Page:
Natalie Ramus Interview

We caught up with Natalie Ramus BA (Hons) Fine Art graduate, at the prestigious New Art West Midlands Exhibition to find out what she’s been up to, and more…


What have you been up to since graduating?

After finishing my Fine Art degree at Hereford College of Art I was selected to exhibit my degree show work at the Bargehouse, London as part of FloatArt. I was then awarded a scholarship to study Master of Fine Art which I completed in September 2016 to the level of distinction. During 2016 I developed the performative aspect of my practice, and performed at Tempting Failure CIC, London, Emergency, Manchester and Modern Panic VII, London.

What does being part of the New Art West Midlands exhibition mean to you & why?

It is an opportunity for me to engage with a new audience and creative network in a city that I have not experienced in my art career to date. I hope to make contact with other artists involved with New Art West Midlands allowing me to widen my network and engage / develop further dialogue and opportunities.

What art do you most identify with?

My practice is very much inter-disciplinary. It has become increasingly action based, but I feel that I cannot separate visual art and performance. For me these fields are very much intertwined. I am particularly interested in exploring install-action through durational performance. I believe art is a means of research- a way to better understand myself and the world I live in; asking questions but never finding answers!

What advice would you give to current and future creative students when applying for exhibitions?

I would advise creative students to see the application process as an opportunity to clarify and refine your thinking within your practice. Having to communicate your ideas in a clear and succinct way to a stranger is useful when you are trying to position yourself within the art world. I would also say that the more you apply for the better you will get at applying- like most things, you get better with practice. With regards to rejection my tutor, Mark Gubb at Cardiff School of Art and Design gave me some fantastic advice; he said, “If you don’t get selected don’t see it as you being at fault, when you go to a cake shop you don’t reject all the cakes you don’t buy- they just weren’t the right cakes for you at that time. This is the same with opportunities- the selector may have loved your work but it just wasn’t right for this opportunity. But, through the process of applying they have now seen your work and it will hopefully remain in their mind when the right opportunity comes up.”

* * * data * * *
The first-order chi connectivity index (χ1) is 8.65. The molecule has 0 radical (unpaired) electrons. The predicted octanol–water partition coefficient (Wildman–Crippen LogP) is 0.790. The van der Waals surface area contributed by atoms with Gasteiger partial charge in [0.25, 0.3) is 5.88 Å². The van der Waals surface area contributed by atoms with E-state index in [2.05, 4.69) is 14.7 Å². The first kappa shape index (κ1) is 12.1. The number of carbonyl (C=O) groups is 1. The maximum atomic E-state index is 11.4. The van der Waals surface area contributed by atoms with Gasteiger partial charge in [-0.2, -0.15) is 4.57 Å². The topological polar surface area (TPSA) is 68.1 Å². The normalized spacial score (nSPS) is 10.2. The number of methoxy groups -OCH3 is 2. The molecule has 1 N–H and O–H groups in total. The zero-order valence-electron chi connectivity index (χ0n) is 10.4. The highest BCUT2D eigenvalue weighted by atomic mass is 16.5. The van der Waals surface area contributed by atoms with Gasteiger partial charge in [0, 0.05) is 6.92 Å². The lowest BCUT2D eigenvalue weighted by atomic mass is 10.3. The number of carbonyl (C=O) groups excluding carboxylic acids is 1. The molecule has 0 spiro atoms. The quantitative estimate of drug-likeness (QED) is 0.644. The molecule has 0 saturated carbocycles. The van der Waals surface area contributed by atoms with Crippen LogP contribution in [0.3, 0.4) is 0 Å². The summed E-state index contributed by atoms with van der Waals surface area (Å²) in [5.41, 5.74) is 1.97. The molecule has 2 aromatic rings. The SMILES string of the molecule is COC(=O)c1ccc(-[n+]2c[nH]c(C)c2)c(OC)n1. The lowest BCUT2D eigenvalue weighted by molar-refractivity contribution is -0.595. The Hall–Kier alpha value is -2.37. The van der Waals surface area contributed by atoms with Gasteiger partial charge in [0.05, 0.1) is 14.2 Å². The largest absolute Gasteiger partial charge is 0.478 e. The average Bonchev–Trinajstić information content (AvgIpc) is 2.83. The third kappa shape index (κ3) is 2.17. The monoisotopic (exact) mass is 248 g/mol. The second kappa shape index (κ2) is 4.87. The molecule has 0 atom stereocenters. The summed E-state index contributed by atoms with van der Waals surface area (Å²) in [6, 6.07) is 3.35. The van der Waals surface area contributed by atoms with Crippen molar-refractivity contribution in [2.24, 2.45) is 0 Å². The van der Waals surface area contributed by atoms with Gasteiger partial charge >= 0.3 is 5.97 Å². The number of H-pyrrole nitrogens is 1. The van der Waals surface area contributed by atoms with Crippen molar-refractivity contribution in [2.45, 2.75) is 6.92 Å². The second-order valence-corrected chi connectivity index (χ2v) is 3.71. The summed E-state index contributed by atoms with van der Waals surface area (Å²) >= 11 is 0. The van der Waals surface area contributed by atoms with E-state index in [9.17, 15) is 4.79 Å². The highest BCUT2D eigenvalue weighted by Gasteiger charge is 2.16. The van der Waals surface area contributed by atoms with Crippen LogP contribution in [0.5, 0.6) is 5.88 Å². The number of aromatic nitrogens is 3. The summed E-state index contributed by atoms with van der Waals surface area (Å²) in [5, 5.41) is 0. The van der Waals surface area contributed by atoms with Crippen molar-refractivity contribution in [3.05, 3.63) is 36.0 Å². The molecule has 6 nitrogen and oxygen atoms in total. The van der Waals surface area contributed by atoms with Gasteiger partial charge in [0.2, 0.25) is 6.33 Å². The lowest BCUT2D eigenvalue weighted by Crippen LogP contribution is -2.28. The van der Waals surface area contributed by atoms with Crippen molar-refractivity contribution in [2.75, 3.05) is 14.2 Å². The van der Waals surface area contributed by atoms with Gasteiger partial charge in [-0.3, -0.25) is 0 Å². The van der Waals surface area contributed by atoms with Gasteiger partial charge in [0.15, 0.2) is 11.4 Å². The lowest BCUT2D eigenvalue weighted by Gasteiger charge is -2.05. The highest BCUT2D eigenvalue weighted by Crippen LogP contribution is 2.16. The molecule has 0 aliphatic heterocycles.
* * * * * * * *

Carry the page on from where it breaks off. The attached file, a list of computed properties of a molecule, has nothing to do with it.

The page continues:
What advice would you give to creative students currently studying?

My advice would be to really allow yourself to make mistakes and take risks. That uneasy feeling you get when you are taking risks can be scary, but it is often then that you make the biggest most exciting discoveries. The most exciting moments in my art career to date have come after everything has gone wrong!

How has Hereford College of Arts help shape your art style?

What HCA gave me was a period of time where I was given the attention and support from my incredible tutors which allowed me to develop my confidence to be able to be brave in my art practice. My motto is to always try to be as brave as the artists I admire, and without support, this would not have been possible.

What exciting things do you have coming up?

I will be performing my longest durational performance to date at Buzzcut, Glasgow (5th-9th April 2017) It will be a 9 hour performance called Mather’s Pride.
I am also exhibiting a selection of works at an exhibition, The Female Gaze: An Introspection at The Depot Gallery, Clapton, London at the end of February. I will also be performing at the same gallery the end of April.

This is alongside working as project assistant at The Sidney Nolan Trust, and also contributing to their current residency project as an artist.
Busy times ahead!




Dont forget to visit Natalie’s pieces at New Art West Midlands Exhibition at mac Gallery Birmingham.


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